Latest updates

Volvo Adventures is an independent "Down Under" based resource for the older Volvo models

Homepage

Member's Volvos

Volvo Part Supply

Volvo 122

Volvo 123GT

Project Amazon

Works Rally 122

Volvo P1800

Volvo P1900

Volvo PV544

Volvo 140

Volvo 240/260

Volvo 850

Volvo S60R

Other Volvos

Volvo P2104/TP21

Marcos Volvo

Facel III Volvo

DeLorean PRV6

How to do this ?

Assembly Plants

Volvo Forums

Volvo Links


Volvo Trips AUS

Webmaster

Privacy Policy

Copyrights

Disclaimer

DUI, Driving

Resources


Volvo 142 Electric Conversion


Photo: Kjell Ekelund with his grandson


In Växjö, Sweden, many heads turn when the red Volvo 142 quietly glides past. The vehicle is converted to electrical operation by the pensioner Kjell Ekelund. The battery-powered Volvo 142 only costs a few dollars to "fill up".

His Volvo has a top speed of 80 kilometers an hour. The batteries are fine for an hour of city driving. The low cost of driving is an advantage - a single charge costing around a dollar and open road travel is about one cent per/km.

The Volvo was bought new by Kjell's father in 1972. During the past 15 years has been stored in a garage in the Öland country. Kjell wanted to restore the family treasure, but an ordinary renovation was never considered.

I thought it was interesting to put an electric motor for my grandchildren's sake. With "my grandfather's electric car", they can see what is possible. For my part, I wanted to see if it is possible to convert old cars to electricity, says Klell Ekelund.

With a background as a foreman at Volvo in Växjö, he possessed the right skills for a conversion. Kjell chose a three-phase motor of 7.5 kilowatts to run the car, a type used in the industry. A converter converts the DC battery voltage to AC voltage.

The electric motor has dual output shafts. On one side is a flywheel and clutch fitted - the other shaft drives the car 12-volt generator. The electric motor is only replacing the petrol engine, otherwise the car as standard with 4-speed gearbox. Kjell's solutions are different from the modern electric car manufacturers, but the system works.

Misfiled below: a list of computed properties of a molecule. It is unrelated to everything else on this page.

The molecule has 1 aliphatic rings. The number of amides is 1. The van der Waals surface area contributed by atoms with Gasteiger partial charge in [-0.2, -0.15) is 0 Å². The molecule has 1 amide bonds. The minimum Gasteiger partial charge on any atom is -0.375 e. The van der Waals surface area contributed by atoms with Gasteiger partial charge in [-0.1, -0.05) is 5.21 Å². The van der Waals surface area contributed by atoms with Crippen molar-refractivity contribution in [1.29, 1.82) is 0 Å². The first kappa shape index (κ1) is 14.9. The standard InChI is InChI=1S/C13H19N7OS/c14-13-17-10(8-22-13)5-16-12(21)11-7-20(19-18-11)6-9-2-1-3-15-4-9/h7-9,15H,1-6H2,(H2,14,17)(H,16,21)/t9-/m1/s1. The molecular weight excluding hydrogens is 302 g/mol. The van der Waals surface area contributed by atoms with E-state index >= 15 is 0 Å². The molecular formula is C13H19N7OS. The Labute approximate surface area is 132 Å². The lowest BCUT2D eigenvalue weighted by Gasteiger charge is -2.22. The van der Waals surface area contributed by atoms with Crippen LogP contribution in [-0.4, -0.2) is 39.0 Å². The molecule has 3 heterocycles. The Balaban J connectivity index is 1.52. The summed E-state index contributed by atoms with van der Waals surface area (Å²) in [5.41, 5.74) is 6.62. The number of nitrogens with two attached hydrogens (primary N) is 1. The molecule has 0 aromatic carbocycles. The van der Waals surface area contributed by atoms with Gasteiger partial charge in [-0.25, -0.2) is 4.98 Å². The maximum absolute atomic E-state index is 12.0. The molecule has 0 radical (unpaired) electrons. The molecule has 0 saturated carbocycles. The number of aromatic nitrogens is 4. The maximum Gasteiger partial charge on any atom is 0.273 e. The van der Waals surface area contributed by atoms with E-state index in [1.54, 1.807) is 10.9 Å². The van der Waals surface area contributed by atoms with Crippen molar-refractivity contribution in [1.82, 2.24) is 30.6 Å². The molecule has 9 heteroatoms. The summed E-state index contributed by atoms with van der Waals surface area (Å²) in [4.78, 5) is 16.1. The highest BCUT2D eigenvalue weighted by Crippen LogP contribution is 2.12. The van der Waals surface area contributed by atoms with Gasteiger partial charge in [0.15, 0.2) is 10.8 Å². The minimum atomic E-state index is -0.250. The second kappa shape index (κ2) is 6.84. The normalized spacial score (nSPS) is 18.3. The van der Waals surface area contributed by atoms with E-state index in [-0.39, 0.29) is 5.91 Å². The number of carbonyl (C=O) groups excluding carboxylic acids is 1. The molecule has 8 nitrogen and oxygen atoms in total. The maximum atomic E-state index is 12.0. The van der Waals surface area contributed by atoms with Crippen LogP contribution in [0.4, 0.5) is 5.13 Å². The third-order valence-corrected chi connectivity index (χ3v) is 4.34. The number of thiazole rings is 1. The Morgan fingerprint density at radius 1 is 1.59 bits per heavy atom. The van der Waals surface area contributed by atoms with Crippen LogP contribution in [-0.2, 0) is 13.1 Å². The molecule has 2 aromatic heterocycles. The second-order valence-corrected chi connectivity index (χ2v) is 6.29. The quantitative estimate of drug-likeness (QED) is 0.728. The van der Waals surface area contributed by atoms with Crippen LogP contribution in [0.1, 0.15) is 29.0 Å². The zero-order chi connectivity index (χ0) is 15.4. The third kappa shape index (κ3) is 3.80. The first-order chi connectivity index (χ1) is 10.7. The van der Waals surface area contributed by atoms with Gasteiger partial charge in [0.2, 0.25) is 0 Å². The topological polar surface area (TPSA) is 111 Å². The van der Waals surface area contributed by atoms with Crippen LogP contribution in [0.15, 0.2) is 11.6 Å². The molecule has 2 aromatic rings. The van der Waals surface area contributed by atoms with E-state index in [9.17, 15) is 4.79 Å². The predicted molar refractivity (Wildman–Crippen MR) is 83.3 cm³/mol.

It is completely his design-concept. "I wanted to test if it could be run in this way with so little power output that I have - and it works better than expected, "he says.

Kjell chose a battery pack consisting of 30 units of maintenance-free 12-volt lead-acid batteries. They weigh 250 kilograms which is quite low for electric cars here. They are divided between the location of the fuel tank, and the engine compartment. That means interior space is completely intact.

The conversion took approximately 300 hours used and the entire renovation, including painting cost 60,000 SEK. Of the total cost was approximately SEK 25,000 for batteries, and 20,000 SEK for the motor and converter. (1000SEK=US$140)

Kjell Volvo uses on a daily basis and it works perfectly in town. He says that interest has been great when the car has been shown in various exhibitions.

Many people travel 20 or 30 kms back and forth to work. Then it would be ideal to have one of these as second car, says Kjell Ekelund. 

Volvo 142 Electric

Volvo 142 Electric

Volvo 142 Electric

Volvo 142 Electric


Volvo 142 electric car conversion model year 1972
Curb weight: 1410 kg
Total weight: 1720 kg
Manual transmission 4-speed
Electric motor 7.5 kW 2880 rpm 230/400V 50Hz
Frequency Converter 18.5 kW
Maximum speed: 80 km / h
Max drivetime approximately 45 minutes
Charging time: 6 hours

Source: www.aftonbladet.se 



 

VolvoAdventures.com © 1999 - 2015